Taking the mystery out of IRS Form 1099

It’s January and if you’re a small business, that probably means you’re trying to figure out just who you’re required to send a Form 1099 to, how much, and what kind. Let’s dive into the top questions we get asked each year.

Can I pay this person as an independent contractor?

Remember The $64,000 Question? Well, this is it. The consequences of not getting this right can be costly. When in doubt, always go directly to the IRS for your answer. Here, they say “the general rule is that an individual is an independent contractor if the payer has the right to control or direct only the result of the work and not what will be done and how it will be done.”  The control then gets separated into 3 broad categories: behavioral, financial and type of relationship. Most often we see our clients exert some control over these relationships and advise that they should pay them as employees. You can read more about Independent Contractor vs. Employee relationships here: https://tinyurl.com/2exju7um 

I got a W9 from the vendor I paid – how do I know whether I send them a 1099?

In our blog 3 Great Reasons to Get a W9 From A Vendor Before You Pay Them A Dime, we talk about some common issues facing small businesses with vendors and W9s. A W9 is simply a request for the vendor’s tax identification number, and more importantly, it tells you their federal tax classification (individual/sole proprietor, C corporation, S Corporation or partnership).

Most folks know that the threshold for issuing a 1099-NEC to a vendor is $600, but not much else. In general, if you have made a non-income payment over $600 to a non-employee, it’s reported in box 3 of Form 1099-NEC. However, if this payment was made by a third party (via your credit or debit card, PayPal, Venmo, etc) you are not required to report it. Also, if the vendor is a C or S corporation, the payments are not required to be reported. Be careful though! Attorneys, regardless of their federal tax classification, will still need to get a 1099 from you. If you lease space, you should also be sending a 1099-MISC to your landlord, reporting the rents paid in box 1. Find out more here: https://www.irs.gov/instructions/i1099mec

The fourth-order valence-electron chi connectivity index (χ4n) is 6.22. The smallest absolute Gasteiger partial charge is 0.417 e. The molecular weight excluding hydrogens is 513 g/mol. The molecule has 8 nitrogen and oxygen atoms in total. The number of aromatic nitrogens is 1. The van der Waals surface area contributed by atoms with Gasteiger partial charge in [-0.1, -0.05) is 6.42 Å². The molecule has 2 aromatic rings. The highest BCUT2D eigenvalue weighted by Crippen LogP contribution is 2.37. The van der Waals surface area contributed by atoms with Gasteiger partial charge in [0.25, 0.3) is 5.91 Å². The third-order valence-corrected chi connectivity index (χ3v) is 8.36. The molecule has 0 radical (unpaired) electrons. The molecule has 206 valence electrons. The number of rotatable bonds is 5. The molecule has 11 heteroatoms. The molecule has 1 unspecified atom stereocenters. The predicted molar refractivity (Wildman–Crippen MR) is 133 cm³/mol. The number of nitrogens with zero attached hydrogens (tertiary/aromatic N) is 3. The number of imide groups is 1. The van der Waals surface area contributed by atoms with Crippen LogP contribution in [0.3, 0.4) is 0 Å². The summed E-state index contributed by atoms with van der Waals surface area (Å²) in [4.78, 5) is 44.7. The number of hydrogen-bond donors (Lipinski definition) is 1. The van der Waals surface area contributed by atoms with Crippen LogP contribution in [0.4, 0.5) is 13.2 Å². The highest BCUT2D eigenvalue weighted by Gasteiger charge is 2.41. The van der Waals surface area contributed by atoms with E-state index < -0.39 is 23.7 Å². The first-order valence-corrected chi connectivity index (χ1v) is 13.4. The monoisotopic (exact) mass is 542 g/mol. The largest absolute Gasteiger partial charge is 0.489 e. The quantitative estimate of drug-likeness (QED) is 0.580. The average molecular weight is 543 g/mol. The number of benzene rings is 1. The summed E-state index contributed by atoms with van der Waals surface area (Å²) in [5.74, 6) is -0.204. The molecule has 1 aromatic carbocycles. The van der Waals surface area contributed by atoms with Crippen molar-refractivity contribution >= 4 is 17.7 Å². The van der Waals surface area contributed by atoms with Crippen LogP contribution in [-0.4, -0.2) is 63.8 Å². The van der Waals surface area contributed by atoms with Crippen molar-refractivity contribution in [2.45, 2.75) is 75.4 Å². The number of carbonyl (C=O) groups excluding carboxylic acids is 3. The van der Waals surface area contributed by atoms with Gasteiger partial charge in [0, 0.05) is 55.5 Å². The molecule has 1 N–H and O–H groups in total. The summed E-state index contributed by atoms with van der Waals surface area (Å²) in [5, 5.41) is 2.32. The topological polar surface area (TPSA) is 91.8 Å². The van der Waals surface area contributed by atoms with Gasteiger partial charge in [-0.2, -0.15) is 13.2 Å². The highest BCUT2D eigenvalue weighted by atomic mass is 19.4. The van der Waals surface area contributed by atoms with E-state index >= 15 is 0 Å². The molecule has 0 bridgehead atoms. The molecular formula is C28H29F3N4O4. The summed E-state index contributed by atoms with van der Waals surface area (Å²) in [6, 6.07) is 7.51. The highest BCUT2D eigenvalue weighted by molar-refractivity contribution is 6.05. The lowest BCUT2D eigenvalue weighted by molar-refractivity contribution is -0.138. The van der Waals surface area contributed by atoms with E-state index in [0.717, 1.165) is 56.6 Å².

I paid a vendor but didn’t get their W9, now what?

In a perfect world, we’d all have a perfect BMI and be independently wealthy too. Life happens and sometimes, other people don’t play nice. You should attempt to obtain the W9 from the vendor and document it in writing (called “solicitations”). 

The IRS requirement states that the first request should take place initially upon starting a business relationship. The second request (first annual solicitation) should happen by December 31 of the same year in which you started working together (or by January 31 if you just started working together in December of the preceding year). The third request (second annual solicitation) should happen by December 31 of the next year.

If you are still contracting (paying) the vendor, you must begin backup withholding of 24% immediately. The money that you withhold should be reported on Form 945.  You will still have to file a Form 1099-NEC; however, it cannot be filed electronically, it must be a paper form. In the box where the taxpayer identification number would be, you write “REFUSED.” The form must still be sent to the vendor.

Tax time can be stressful for small businesses. Filing 1099s doesn’t have to be.

One response to “Taking the mystery out of IRS Form 1099”

  1. […] written some informative and useful blogs about accounting-related topics, and I’ll do more of those, but what really gets me jazzed is gender equity and doing my best […]

Leave a Reply

%d bloggers like this: